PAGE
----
Acuity Brands, Inc. (NYSE:AYI) designs, produces, and distributes a variety of lighting solutions for the commercial, industrial, and residential applications. On January 8, 2013, the company released its earnings results for Q1 FY13. Acuity reported net sales of $481.1 million and adjusted earnings of $0.69. The street was expecting $498.8 million and $0.81.
Given the recent earnings report, the company's near-term outlook, and its elevated valuation, it's time to sell AYI. The shares also present a short opportunity with an excellent risk/reward.
The Next Two Quarters Look Tough For Acuity
Following the earnings miss by Acuity, consensus estimates were lowered for each of the next two quarters. Earnings estimates for Q2 FY13 dropped from $0.70 to $0.63, and Q3 FY13 estimates dropped from $0.94 to $0.89. Revenues are now expected to be $469.6 million and $513.0 million for Q2 and Q3, respectively.
To determine whether Acuity can meet these lowered expectations in the near term, I have modeled the company's income statement for the next two quarters. With the continued downward trend in Acuity's end markets and falling margins, it appears that the company will have trouble meeting these lowered revenue and earnings estimates.
Starting first with the forecast of Acuity's sales, my model correlates Acuity's historical results with monthly Manufacturer's Shipments, Inventories, & Orders data for electric light equipment provided by the Census Bureau (category U35AVS), as well as non-residential spending provided in the monthly Construction Spending report. The model is updated with the latest information available and that information is used to project the shipments and spending based on current trends. To account for seasonal changes in these figures, the model focuses on year/year growth rates for comparison.
The chart below shows the correlation between Acuity's sales and the shipments of electric light equipment for the past several years. Note that the chart also includes data for the upcoming quarters (Q2 and Q3 of FY13). The model assumes a decline in year/year growth in light equipment shipments of 4.0% and 3.6% for those two quarters.
The next chart shows the correlation between Acuity's sales and non-residential construction spending. For Q2 and Q3 of FY13, the model assumes year/year growth in non-residential spending of 0% and -0.25%, respectively.
Based on these correlations and the growth assumptions for future quarters, Acuity's year/year sales growth for Q2 should be approximately 0.9%, which equals sales of approximately $461.9 million. Sales for Q3 should increase at the same rate and total $491.0 million. These sales projections are currently below the $469.5 million and $513.0 million consensus estimates for Q2 and Q3, respectively.
In its earnings release, Acuity blamed the decline in sales on a lull in demand for the non-residential construction market and a general "wait-and-see" approach by its customers. It expects a more stable demand in the second half of FY13, but noted that Q2 is the softest quarter of the year from a sales perspective, and demand will be inconsistent. These statements are all consistent with the sales projections generated by the model.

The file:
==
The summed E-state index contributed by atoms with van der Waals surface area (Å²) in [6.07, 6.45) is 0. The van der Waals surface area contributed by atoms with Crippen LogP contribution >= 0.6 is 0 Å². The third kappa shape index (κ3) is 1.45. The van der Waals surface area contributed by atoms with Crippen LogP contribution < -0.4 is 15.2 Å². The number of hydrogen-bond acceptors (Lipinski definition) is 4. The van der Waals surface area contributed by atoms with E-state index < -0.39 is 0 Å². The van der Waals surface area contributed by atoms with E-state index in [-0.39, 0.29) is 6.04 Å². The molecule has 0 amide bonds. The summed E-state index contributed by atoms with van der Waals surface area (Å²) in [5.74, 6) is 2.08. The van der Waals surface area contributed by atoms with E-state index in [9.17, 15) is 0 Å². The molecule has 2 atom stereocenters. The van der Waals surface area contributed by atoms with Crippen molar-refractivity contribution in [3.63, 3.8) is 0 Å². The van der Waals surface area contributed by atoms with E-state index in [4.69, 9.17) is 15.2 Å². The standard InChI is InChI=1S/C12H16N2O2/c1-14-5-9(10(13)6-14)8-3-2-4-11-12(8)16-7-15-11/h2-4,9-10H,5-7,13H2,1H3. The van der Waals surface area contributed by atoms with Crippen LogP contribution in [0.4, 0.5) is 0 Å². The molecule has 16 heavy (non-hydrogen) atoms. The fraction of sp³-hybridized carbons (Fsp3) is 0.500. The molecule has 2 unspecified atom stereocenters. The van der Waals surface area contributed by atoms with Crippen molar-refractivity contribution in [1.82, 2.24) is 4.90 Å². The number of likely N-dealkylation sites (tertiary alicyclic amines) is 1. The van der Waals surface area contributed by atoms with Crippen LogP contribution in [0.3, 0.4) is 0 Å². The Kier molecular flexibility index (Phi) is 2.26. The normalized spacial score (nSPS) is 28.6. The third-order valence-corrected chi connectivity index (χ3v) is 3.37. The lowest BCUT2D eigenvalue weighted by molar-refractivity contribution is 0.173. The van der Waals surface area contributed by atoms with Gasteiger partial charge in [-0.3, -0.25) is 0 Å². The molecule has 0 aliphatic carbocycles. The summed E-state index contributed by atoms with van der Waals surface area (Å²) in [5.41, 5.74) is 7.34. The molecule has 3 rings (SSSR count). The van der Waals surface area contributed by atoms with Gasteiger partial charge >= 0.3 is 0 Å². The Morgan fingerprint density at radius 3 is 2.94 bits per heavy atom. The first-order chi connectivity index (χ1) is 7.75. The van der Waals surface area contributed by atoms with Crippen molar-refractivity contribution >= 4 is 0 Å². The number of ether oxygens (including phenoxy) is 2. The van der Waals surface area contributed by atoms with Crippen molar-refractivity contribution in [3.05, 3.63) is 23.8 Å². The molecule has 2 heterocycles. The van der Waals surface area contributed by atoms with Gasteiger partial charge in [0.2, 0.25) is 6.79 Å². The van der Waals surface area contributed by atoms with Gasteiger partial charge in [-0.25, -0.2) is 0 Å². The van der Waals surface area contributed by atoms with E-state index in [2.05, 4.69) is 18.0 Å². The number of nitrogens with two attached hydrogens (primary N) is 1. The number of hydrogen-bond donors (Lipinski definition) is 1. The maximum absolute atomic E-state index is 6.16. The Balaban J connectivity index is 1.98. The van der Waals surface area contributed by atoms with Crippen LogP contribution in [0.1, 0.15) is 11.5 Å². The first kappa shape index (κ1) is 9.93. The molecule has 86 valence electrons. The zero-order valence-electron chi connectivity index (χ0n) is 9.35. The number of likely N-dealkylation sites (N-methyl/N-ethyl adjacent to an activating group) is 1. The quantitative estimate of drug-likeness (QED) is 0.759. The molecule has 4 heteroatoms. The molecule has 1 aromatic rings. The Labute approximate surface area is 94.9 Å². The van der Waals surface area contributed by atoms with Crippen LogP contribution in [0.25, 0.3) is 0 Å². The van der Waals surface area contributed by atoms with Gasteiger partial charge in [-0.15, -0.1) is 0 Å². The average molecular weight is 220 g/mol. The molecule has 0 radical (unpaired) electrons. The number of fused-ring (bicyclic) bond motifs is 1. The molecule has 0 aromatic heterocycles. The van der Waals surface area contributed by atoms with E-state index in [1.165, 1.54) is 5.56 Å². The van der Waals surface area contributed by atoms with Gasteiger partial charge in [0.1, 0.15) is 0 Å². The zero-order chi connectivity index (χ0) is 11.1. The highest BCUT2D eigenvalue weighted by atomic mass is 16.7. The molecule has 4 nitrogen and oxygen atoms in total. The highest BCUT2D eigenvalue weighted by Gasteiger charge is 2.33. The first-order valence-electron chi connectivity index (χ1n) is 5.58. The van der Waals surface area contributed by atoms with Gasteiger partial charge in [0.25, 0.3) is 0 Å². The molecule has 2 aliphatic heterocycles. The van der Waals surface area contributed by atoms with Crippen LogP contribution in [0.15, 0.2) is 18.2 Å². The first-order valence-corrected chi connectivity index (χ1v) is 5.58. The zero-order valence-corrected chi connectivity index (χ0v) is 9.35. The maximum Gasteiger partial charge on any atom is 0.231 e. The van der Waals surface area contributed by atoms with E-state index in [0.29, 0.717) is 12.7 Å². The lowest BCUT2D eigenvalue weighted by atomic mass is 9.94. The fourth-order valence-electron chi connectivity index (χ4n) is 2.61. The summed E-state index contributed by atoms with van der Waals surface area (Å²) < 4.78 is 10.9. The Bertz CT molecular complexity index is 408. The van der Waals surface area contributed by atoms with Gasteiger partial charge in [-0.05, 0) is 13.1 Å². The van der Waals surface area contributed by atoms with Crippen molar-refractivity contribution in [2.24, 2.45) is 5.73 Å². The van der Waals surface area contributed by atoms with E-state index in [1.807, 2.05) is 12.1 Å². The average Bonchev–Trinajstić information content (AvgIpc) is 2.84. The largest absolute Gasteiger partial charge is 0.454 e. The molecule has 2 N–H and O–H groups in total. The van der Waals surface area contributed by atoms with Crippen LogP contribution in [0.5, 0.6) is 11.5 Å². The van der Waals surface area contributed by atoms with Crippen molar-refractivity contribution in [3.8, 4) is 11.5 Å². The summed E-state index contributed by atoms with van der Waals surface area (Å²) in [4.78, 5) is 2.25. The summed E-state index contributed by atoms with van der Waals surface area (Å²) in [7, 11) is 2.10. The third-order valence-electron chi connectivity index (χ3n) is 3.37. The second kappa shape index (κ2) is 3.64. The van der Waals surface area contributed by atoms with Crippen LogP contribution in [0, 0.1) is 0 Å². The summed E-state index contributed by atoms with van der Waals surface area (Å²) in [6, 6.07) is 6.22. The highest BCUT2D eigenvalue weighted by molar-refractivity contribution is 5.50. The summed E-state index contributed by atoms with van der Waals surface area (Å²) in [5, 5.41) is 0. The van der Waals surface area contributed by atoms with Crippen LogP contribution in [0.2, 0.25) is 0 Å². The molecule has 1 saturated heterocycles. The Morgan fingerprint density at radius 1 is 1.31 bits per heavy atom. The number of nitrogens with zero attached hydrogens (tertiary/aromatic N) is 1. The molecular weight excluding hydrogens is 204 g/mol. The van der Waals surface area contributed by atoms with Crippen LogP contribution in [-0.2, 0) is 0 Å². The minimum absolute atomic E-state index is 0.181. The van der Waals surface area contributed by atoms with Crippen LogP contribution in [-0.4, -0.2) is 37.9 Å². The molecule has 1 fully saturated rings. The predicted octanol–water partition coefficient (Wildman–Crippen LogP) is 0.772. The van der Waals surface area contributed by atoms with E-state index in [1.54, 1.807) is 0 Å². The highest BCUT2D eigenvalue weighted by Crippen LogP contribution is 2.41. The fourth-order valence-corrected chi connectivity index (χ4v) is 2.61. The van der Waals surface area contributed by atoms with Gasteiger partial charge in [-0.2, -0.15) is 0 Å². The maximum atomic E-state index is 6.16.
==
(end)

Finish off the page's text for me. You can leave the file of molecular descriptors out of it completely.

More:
Acuity identifies two primary operating expenses in its income statement: Cost of Goods and Selling, Distribution & Administrative expense. In the most recent quarter, the Cost of Goods increased slightly over the previous year and caused gross margins to drop just over 40 bps. In its earnings release, the company identified temporary inefficiencies associated with the closure of a production facility as an explanation for reduced margins. However, Acuity classified these as special charges and provided adjusted earnings to exclude them (the adjustments are reflected in the model).
For Q2 gross margins, the model assumes a drop of 130 bps from Q1 (compared to an average drop of 160 bps in the past four years). For Q3, the model assumes an improvement of 160 bps from Q2 (compared to an average improvement of 156 bps). The chart below shows how the gross margins of 39.1% and 40.7% projected for FY13 Q2 and Q3 compare to the company's historical gross margins. Note that the historical gross margins in the chart are grouped by quarter because they vary significantly from quarter to quarter due to seasonal effects.
To complete the earnings estimate, the model projects that Selling, Distribution, and Administrative expenses will be 29.45% and 29.00% of sales for Q2 and Q3, respectively. This assumes an increase of 23 bps from Q1 to Q2 and then decrease 45 bps from Q2 to Q3. This compares to an increase of 20 bps and then a decrease of 49 bps for these same two quarters in FY12. The other significant items in the income statement are the tax rate, which was set at 35% for both quarters, and the outstanding shares, which are projected to increase slightly to 42.5 million.